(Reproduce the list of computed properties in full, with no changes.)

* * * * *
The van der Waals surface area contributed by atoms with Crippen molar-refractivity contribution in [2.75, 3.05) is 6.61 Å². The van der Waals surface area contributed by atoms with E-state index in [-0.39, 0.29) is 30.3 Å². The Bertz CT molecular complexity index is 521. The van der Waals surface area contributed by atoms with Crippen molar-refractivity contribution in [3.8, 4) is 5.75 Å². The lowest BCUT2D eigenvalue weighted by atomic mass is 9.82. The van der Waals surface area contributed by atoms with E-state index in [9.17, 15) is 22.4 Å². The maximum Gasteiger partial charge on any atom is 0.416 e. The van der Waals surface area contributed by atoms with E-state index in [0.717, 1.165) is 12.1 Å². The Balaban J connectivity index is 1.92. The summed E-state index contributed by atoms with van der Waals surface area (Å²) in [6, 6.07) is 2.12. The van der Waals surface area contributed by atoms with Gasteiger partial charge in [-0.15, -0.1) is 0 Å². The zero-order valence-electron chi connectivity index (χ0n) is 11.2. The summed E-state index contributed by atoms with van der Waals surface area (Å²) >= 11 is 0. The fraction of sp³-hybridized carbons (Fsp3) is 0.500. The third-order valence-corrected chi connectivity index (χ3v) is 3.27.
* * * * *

The van der Waals surface area contributed by atoms with Crippen molar-refractivity contribution in [2.75, 3.05) is 6.61 Å². The van der Waals surface area contributed by atoms with E-state index in [-0.39, 0.29) is 30.3 Å². The Bertz CT molecular complexity index is 521. The van der Waals surface area contributed by atoms with Crippen molar-refractivity contribution in [3.8, 4) is 5.75 Å². The lowest BCUT2D eigenvalue weighted by atomic mass is 9.82. The van der Waals surface area contributed by atoms with E-state index in [9.17, 15) is 22.4 Å². The maximum Gasteiger partial charge on any atom is 0.416 e. The van der Waals surface area contributed by atoms with E-state index in [0.717, 1.165) is 12.1 Å². The Balaban J connectivity index is 1.92. The summed E-state index contributed by atoms with van der Waals surface area (Å²) in [6, 6.07) is 2.12. The van der Waals surface area contributed by atoms with Gasteiger partial charge in [-0.15, -0.1) is 0 Å². The zero-order valence-electron chi connectivity index (χ0n) is 11.2. The summed E-state index contributed by atoms with van der Waals surface area (Å²) >= 11 is 0. The fraction of sp³-hybridized carbons (Fsp3) is 0.500. The third-order valence-corrected chi connectivity index (χ3v) is 3.27.